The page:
Know More About Palestine

Monday Feb. 6, 2012 3:20 PM (EST+7)

RAMALLAH, West Bank, Feb 6 (Ali Sawafta/Reuters & JMCC) - Rival Palestinian factions Fateh and Hamas signed a deal in Qatar on Monday to form a unity government of independent technocrats for the West Bank and Gaza, headed by Palestinian President Mahmoud Abbas.

The move, following the failure of exploratory Israeli-Palestinian talks aimed at reviving stalled peace negotiations, was likely to be condemned by Israel and the United States, who say the Islamist Hamas cannot be part of any peace efforts.

The accord aims to pave the way for Palestinian presidential and parliamentary election possibly later this year and to rebuild the Hamas-ruled Gaza Strip following the 2008-2009 Israeli offensive against Hamas.

It was not known whether the deal would be implemented. No timetable was set. A reconciliation pact Fateh and Hamas struck in May 2011 has had little substantive result but both sides said they were serious about carrying out the new accord.

Fateh and Hamas have been bitter rivals since the Islamist movement seized control of Gaza in a brief war in 2007 and expelled Abbas' Fateh-led Palestinian Authority.

Monday's deal provides for a government of independent technocrats to oversee preparations for elections later this year. A vote had been mooted in May but the Palestinian election commission says more time will be needed.

Abbas and Hamas head Khaled Meshaal, who signed Monday's deal in the presence of Qatari Emir Sheikh Hamad bin Khalifa al-Thani, pledged to ensure quick implementation of the new deal, billed as the Doha Declaration.

We are serious, both Fateh and Hamas, in healing the wounds and ending the chapter of division and reinforcing and accomplishing reconciliation, Meshaal said in comments televised live by Al Jazeera from Qatar.

He said Palestinians wanted to accomplish unity and move forward to resist the enemy (Israel) and achieve our national goals. Abbas, head of the secular Fateh movement, promised that this effort will be implemented in the shortest time possible.


There was no immediate comment from Israel, which has warned Abbas that turning to Hamas amounts to turning away from peace.

A senior Palestinian official said that under Monday's agreement, Abbas would assume the role of prime minister, replacing Western-backed economist Salam Fayyad.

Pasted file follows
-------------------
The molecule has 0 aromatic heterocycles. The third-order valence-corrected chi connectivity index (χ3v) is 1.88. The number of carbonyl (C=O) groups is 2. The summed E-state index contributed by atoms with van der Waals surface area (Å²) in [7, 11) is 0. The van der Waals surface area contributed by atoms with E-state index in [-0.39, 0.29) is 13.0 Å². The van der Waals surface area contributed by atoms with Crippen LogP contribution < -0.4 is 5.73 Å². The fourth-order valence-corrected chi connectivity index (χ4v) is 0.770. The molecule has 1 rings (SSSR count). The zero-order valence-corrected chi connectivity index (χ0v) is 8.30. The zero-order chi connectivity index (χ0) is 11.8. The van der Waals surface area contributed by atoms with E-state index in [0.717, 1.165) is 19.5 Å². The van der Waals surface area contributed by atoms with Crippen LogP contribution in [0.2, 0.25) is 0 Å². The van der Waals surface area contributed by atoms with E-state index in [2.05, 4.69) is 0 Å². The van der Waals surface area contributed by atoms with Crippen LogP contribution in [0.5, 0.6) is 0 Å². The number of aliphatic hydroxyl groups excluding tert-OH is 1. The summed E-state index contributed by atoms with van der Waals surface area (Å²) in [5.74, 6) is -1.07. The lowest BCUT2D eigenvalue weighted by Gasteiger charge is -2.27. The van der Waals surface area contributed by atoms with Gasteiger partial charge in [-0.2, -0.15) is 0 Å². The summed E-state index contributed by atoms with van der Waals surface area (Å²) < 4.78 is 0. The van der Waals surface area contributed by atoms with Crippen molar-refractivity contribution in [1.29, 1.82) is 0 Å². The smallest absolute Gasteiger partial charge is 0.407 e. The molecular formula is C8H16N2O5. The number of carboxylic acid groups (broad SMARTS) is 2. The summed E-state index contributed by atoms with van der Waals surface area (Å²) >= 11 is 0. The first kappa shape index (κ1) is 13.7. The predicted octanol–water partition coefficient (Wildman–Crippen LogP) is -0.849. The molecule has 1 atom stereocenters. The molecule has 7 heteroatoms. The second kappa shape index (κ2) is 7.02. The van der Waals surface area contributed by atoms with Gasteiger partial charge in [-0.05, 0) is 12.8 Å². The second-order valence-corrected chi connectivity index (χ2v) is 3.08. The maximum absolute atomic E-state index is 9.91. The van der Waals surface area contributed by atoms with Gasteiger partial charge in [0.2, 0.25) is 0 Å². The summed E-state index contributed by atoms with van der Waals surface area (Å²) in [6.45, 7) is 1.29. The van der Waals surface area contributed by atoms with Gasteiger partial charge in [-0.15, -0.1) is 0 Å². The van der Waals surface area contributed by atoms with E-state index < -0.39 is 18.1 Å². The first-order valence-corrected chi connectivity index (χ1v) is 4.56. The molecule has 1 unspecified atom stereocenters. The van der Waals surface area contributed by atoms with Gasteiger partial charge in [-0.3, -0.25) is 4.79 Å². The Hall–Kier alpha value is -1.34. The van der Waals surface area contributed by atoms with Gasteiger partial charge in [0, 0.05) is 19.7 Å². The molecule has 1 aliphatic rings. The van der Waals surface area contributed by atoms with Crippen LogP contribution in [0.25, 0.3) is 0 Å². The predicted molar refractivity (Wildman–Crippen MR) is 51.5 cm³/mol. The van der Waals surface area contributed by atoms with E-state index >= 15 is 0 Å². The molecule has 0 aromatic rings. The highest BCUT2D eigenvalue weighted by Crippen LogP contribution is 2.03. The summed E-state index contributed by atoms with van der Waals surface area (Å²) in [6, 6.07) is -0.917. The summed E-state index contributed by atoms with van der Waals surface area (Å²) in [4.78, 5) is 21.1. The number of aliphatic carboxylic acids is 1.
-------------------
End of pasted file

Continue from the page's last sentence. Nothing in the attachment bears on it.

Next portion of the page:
It was not immediately clear if Fayyad -- whose dismissal was one of the main Hamas demands -- would be a member of the new government or when the cabinet would be formed.

Fayyad welcomed the accord, and was expected to remain in his post until the new government takes over.

The prime minister saw this as a response to the aspirations of our people to restore unity to the homeland and its institutions, said a statement issued by his office.

Ismail Haniyeh, who heads the Hamas government in Gaza, also welcomed the deal and said he was ready to help implement it.

The last presidential and parliamentary elections were held in 2006. Hamas won the parliamentary vote and briefly formed a government but it was shunned internationally and later dissolved by Abbas.

The Palestinian Authority supports a negotiated peace with Israel that would give Palestinians an independent state in the Israeli-occupied West Bank and in Gaza, co-existing alongside the Jewish state. Hamas is officially sworn to the destruction of Israel but is open to an indefinite ceasefire.

Palestinians in Gaza welcomed the new accord.

It is a historic agreement for all the Palestinian people and we hope it will be implemented on the ground as it was signed on television, said Gaza merchant Ahmed Abu Imtir.

(Additional reporting by Nidal al-Mughrabi in Gaza, writing by Sami Aboudi; Editing by Douglas Hamilton and Mark Heinrich)






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